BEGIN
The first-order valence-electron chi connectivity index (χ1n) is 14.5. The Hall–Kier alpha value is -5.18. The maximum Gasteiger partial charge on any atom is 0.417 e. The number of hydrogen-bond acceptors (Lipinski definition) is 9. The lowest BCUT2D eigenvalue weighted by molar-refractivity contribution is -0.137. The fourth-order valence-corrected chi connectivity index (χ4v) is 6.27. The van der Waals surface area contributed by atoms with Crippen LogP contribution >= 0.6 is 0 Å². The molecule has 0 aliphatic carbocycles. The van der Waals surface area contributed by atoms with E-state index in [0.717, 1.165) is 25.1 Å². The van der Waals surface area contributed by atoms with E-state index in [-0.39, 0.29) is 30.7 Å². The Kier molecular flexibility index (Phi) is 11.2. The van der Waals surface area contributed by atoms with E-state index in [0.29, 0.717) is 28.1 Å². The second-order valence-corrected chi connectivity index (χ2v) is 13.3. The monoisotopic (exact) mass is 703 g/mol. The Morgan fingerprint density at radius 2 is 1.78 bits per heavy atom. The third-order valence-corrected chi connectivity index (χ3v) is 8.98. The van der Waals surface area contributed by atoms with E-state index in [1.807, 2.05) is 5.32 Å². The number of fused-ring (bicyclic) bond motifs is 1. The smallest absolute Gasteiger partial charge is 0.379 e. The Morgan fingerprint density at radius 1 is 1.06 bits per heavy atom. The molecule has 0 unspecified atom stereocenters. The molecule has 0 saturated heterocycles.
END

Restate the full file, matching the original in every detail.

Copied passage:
The first-order valence-electron chi connectivity index (χ1n) is 14.5. The Hall–Kier alpha value is -5.18. The maximum Gasteiger partial charge on any atom is 0.417 e. The number of hydrogen-bond acceptors (Lipinski definition) is 9. The lowest BCUT2D eigenvalue weighted by molar-refractivity contribution is -0.137. The fourth-order valence-corrected chi connectivity index (χ4v) is 6.27. The van der Waals surface area contributed by atoms with Crippen LogP contribution >= 0.6 is 0 Å². The molecule has 0 aliphatic carbocycles. The van der Waals surface area contributed by atoms with E-state index in [0.717, 1.165) is 25.1 Å². The van der Waals surface area contributed by atoms with E-state index in [-0.39, 0.29) is 30.7 Å². The Kier molecular flexibility index (Phi) is 11.2. The van der Waals surface area contributed by atoms with E-state index in [0.29, 0.717) is 28.1 Å². The second-order valence-corrected chi connectivity index (χ2v) is 13.3. The monoisotopic (exact) mass is 703 g/mol. The Morgan fingerprint density at radius 2 is 1.78 bits per heavy atom. The third-order valence-corrected chi connectivity index (χ3v) is 8.98. The van der Waals surface area contributed by atoms with E-state index in [1.807, 2.05) is 5.32 Å². The number of fused-ring (bicyclic) bond motifs is 1. The smallest absolute Gasteiger partial charge is 0.379 e. The Morgan fingerprint density at radius 1 is 1.06 bits per heavy atom. The molecule has 0 unspecified atom stereocenters. The molecule has 0 saturated heterocycles.